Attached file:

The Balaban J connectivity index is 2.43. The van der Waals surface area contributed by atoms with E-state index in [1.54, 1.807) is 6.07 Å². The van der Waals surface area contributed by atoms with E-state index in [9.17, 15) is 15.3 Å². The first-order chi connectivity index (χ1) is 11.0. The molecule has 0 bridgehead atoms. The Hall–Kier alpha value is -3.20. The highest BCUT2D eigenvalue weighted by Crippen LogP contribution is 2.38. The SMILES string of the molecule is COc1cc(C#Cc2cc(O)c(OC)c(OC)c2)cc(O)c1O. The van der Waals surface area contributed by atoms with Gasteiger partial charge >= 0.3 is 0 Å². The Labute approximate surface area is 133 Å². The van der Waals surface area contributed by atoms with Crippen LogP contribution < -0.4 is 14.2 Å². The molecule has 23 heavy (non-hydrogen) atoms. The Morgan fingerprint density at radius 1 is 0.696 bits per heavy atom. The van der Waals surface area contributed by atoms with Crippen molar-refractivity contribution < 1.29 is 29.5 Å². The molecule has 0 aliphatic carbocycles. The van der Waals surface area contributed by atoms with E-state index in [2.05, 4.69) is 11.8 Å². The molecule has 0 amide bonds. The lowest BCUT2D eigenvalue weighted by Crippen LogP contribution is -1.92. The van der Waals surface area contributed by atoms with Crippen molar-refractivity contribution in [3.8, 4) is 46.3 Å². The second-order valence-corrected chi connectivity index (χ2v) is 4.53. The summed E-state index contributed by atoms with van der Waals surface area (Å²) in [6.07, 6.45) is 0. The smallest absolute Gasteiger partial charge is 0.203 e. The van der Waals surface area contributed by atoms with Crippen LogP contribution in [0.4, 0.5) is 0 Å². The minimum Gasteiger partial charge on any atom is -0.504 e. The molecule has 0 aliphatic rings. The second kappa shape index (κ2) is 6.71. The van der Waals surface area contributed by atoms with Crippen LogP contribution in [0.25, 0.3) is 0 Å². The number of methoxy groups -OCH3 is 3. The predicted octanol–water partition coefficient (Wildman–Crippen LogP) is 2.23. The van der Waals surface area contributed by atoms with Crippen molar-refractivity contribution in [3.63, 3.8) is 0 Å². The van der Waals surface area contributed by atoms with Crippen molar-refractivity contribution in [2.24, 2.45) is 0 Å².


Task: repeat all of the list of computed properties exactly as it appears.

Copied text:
The Balaban J connectivity index is 2.43. The van der Waals surface area contributed by atoms with E-state index in [1.54, 1.807) is 6.07 Å². The van der Waals surface area contributed by atoms with E-state index in [9.17, 15) is 15.3 Å². The first-order chi connectivity index (χ1) is 11.0. The molecule has 0 bridgehead atoms. The Hall–Kier alpha value is -3.20. The highest BCUT2D eigenvalue weighted by Crippen LogP contribution is 2.38. The SMILES string of the molecule is COc1cc(C#Cc2cc(O)c(OC)c(OC)c2)cc(O)c1O. The van der Waals surface area contributed by atoms with Gasteiger partial charge >= 0.3 is 0 Å². The Labute approximate surface area is 133 Å². The van der Waals surface area contributed by atoms with Crippen LogP contribution < -0.4 is 14.2 Å². The molecule has 23 heavy (non-hydrogen) atoms. The Morgan fingerprint density at radius 1 is 0.696 bits per heavy atom. The van der Waals surface area contributed by atoms with Crippen molar-refractivity contribution < 1.29 is 29.5 Å². The molecule has 0 aliphatic carbocycles. The van der Waals surface area contributed by atoms with E-state index in [2.05, 4.69) is 11.8 Å². The molecule has 0 amide bonds. The lowest BCUT2D eigenvalue weighted by Crippen LogP contribution is -1.92. The van der Waals surface area contributed by atoms with Crippen molar-refractivity contribution in [3.8, 4) is 46.3 Å². The second-order valence-corrected chi connectivity index (χ2v) is 4.53. The summed E-state index contributed by atoms with van der Waals surface area (Å²) in [6.07, 6.45) is 0. The smallest absolute Gasteiger partial charge is 0.203 e. The van der Waals surface area contributed by atoms with Crippen LogP contribution in [0.4, 0.5) is 0 Å². The minimum Gasteiger partial charge on any atom is -0.504 e. The molecule has 0 aliphatic rings. The second kappa shape index (κ2) is 6.71. The van der Waals surface area contributed by atoms with Crippen LogP contribution in [0.25, 0.3) is 0 Å². The number of methoxy groups -OCH3 is 3. The predicted octanol–water partition coefficient (Wildman–Crippen LogP) is 2.23. The van der Waals surface area contributed by atoms with Crippen molar-refractivity contribution in [3.63, 3.8) is 0 Å². The van der Waals surface area contributed by atoms with Crippen molar-refractivity contribution in [2.24, 2.45) is 0 Å².